Review: True Grit (1969)

Director: Henry Hathaway



John Wayne was a great many things: larger than life, charismatic, an icon. But was he a great actor? His Academy Award win for his performance as Marshall Rooster Cogburn in True Grit is often seen as acknowledgement of a long career as the ultimate cowboy rather than for his performance. Wayne’s presence in True Grit is much like the film itself: diverting without being deep.

The drunken Cogburn is hired by hot-headed teenager Mattie Ross (Kim Darby) to hunt down Tom Chaney (Jeff Corey), the man who killed Mattie’s father. They are joined by a Texas ranger named LaBoeuf (Glen Campbell) who is after Chaney for other crimes. Wayne isn’t particularly noteworthy in his performance. He just does his drawling ‘John Wayne’ thing, but for any Western fan, that’s more than enough. Campbell is appropriately cocky, and raises a few laughs, but Darby gives the best performance. The gutsiness she invests in Mattie helps overcome the fact that the actress is clearly in her early 20s. The three exchange Marguerite Roberts’ witty dialogue, frequently making light of each other’s age/youth/attitude. They are ably supported by Corey and a young Robert Duvall as bandit gang leader Ned Pepper (Also, keep an eye out for a young Dennis Hopper in an early role).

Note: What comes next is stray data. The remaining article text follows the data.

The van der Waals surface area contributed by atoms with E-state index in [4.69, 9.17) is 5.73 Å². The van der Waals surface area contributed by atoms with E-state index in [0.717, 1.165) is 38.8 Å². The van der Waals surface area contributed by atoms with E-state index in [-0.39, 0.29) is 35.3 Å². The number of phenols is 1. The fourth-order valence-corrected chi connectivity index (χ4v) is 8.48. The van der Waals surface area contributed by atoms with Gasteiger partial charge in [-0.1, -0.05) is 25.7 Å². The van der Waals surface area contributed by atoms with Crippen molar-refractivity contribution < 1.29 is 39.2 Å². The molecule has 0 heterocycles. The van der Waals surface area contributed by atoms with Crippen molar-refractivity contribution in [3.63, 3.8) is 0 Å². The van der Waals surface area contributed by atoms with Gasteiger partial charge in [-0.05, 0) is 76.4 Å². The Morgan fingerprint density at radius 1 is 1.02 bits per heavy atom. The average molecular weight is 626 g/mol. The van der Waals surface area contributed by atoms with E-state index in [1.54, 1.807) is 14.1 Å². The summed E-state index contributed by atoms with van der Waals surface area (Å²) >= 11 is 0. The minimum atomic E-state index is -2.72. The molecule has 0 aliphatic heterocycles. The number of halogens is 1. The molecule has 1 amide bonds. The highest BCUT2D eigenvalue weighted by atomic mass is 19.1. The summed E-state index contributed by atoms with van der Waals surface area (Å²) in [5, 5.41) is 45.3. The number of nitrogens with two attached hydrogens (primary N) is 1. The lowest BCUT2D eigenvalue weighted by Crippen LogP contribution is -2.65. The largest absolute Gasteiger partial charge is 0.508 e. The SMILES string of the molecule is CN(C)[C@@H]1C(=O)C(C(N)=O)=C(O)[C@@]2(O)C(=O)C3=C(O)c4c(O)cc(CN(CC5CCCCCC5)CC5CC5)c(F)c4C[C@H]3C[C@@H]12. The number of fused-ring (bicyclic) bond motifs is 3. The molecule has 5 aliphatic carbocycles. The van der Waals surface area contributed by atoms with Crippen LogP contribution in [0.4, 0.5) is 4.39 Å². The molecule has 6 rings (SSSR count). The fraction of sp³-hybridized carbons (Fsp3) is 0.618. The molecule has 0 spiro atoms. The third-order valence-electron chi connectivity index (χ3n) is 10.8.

For all the pleasantness of True Grit’s wit, it also serves highlights the shortcomings of the film. Despite having garnered a reputation as a near-classic of the Western genre, there is little to distinguish it from other Westerns of the period. Henry Hathaway fills the picture with beautiful images of the rugged American midwest, but there’s little in the way of edginess. Elmer Bernstein’s score is reminiscent of his own score for The Magnificent Seven, and the overall tone of the film is adventurous and bright. For lack of a better word, True Grit lacks grit. Whilst there are shootings and deaths aplenty in the film, it’s the relationships between the three leads that are the focus. True Grit is no mythbuster; it boils down to a pseudo-sitcom setup of a drunk, a cocky ranger and a headstrong tomboy forced together. It’s undeniably entertaining, but that title is a case of flagrant false advertising.